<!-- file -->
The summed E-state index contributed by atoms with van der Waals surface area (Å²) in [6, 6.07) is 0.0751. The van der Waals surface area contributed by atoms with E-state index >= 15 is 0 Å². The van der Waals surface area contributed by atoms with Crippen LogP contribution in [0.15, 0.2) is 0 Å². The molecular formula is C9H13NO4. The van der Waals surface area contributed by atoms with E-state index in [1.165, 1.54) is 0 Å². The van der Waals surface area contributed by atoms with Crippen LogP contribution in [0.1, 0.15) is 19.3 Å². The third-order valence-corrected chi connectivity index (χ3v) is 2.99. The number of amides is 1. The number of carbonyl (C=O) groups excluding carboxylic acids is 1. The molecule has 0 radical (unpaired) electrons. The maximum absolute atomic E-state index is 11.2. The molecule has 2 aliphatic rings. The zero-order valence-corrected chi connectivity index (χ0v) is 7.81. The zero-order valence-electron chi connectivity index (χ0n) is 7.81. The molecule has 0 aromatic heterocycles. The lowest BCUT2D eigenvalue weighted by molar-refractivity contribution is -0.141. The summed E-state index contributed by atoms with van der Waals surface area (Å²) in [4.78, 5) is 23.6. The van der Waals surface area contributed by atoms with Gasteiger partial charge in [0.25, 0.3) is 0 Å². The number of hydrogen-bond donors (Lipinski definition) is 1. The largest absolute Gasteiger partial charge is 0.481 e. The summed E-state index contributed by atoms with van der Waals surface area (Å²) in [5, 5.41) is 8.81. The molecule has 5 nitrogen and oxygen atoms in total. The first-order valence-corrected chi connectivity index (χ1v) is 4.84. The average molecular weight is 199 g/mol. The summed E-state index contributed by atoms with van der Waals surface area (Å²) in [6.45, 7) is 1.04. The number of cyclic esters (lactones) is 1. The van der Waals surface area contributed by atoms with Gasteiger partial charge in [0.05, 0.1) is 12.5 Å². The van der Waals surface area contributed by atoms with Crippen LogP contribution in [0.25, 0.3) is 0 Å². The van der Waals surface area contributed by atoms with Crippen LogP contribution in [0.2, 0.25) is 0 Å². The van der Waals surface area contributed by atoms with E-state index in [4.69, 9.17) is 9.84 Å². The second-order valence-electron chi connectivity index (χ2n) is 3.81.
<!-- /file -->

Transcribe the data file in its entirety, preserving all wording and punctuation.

The summed E-state index contributed by atoms with van der Waals surface area (Å²) in [6, 6.07) is 0.0751. The van der Waals surface area contributed by atoms with E-state index >= 15 is 0 Å². The van der Waals surface area contributed by atoms with Crippen LogP contribution in [0.15, 0.2) is 0 Å². The molecular formula is C9H13NO4. The van der Waals surface area contributed by atoms with E-state index in [1.165, 1.54) is 0 Å². The van der Waals surface area contributed by atoms with Crippen LogP contribution in [0.1, 0.15) is 19.3 Å². The third-order valence-corrected chi connectivity index (χ3v) is 2.99. The number of amides is 1. The number of carbonyl (C=O) groups excluding carboxylic acids is 1. The molecule has 0 radical (unpaired) electrons. The maximum absolute atomic E-state index is 11.2. The molecule has 2 aliphatic rings. The zero-order valence-corrected chi connectivity index (χ0v) is 7.81. The zero-order valence-electron chi connectivity index (χ0n) is 7.81. The molecule has 0 aromatic heterocycles. The lowest BCUT2D eigenvalue weighted by molar-refractivity contribution is -0.141. The summed E-state index contributed by atoms with van der Waals surface area (Å²) in [4.78, 5) is 23.6. The van der Waals surface area contributed by atoms with Gasteiger partial charge in [0.25, 0.3) is 0 Å². The number of hydrogen-bond donors (Lipinski definition) is 1. The largest absolute Gasteiger partial charge is 0.481 e. The summed E-state index contributed by atoms with van der Waals surface area (Å²) in [5, 5.41) is 8.81. The molecule has 5 nitrogen and oxygen atoms in total. The first-order valence-corrected chi connectivity index (χ1v) is 4.84. The average molecular weight is 199 g/mol. The summed E-state index contributed by atoms with van der Waals surface area (Å²) in [6.45, 7) is 1.04. The number of cyclic esters (lactones) is 1. The van der Waals surface area contributed by atoms with Gasteiger partial charge in [0.05, 0.1) is 12.5 Å². The van der Waals surface area contributed by atoms with Crippen LogP contribution in [0.25, 0.3) is 0 Å². The van der Waals surface area contributed by atoms with Crippen LogP contribution in [0.2, 0.25) is 0 Å². The van der Waals surface area contributed by atoms with E-state index in [4.69, 9.17) is 9.84 Å². The second-order valence-electron chi connectivity index (χ2n) is 3.81.